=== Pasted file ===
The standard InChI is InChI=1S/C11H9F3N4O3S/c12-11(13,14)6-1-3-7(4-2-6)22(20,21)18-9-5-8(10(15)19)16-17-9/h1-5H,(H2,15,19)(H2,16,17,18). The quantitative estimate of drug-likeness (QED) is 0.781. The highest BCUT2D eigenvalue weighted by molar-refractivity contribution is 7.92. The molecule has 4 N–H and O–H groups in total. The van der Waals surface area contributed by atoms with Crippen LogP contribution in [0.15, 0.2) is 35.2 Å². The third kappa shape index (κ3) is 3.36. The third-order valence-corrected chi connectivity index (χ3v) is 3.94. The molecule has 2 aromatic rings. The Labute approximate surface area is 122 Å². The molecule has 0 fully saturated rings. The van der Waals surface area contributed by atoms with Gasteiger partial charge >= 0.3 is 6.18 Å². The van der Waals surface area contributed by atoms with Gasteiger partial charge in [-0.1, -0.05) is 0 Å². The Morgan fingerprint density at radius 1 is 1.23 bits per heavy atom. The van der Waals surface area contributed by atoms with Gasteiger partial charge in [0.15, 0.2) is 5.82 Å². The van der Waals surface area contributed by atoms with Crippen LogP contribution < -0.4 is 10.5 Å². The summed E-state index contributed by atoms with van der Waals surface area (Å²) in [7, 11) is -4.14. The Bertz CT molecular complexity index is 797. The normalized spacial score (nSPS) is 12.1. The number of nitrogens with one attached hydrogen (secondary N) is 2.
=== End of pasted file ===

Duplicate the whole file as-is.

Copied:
The standard InChI is InChI=1S/C11H9F3N4O3S/c12-11(13,14)6-1-3-7(4-2-6)22(20,21)18-9-5-8(10(15)19)16-17-9/h1-5H,(H2,15,19)(H2,16,17,18). The quantitative estimate of drug-likeness (QED) is 0.781. The highest BCUT2D eigenvalue weighted by molar-refractivity contribution is 7.92. The molecule has 4 N–H and O–H groups in total. The van der Waals surface area contributed by atoms with Crippen LogP contribution in [0.15, 0.2) is 35.2 Å². The third kappa shape index (κ3) is 3.36. The third-order valence-corrected chi connectivity index (χ3v) is 3.94. The molecule has 2 aromatic rings. The Labute approximate surface area is 122 Å². The molecule has 0 fully saturated rings. The van der Waals surface area contributed by atoms with Gasteiger partial charge >= 0.3 is 6.18 Å². The van der Waals surface area contributed by atoms with Gasteiger partial charge in [-0.1, -0.05) is 0 Å². The Morgan fingerprint density at radius 1 is 1.23 bits per heavy atom. The van der Waals surface area contributed by atoms with Gasteiger partial charge in [0.15, 0.2) is 5.82 Å². The van der Waals surface area contributed by atoms with Crippen LogP contribution < -0.4 is 10.5 Å². The summed E-state index contributed by atoms with van der Waals surface area (Å²) in [7, 11) is -4.14. The Bertz CT molecular complexity index is 797. The normalized spacial score (nSPS) is 12.1. The number of nitrogens with one attached hydrogen (secondary N) is 2.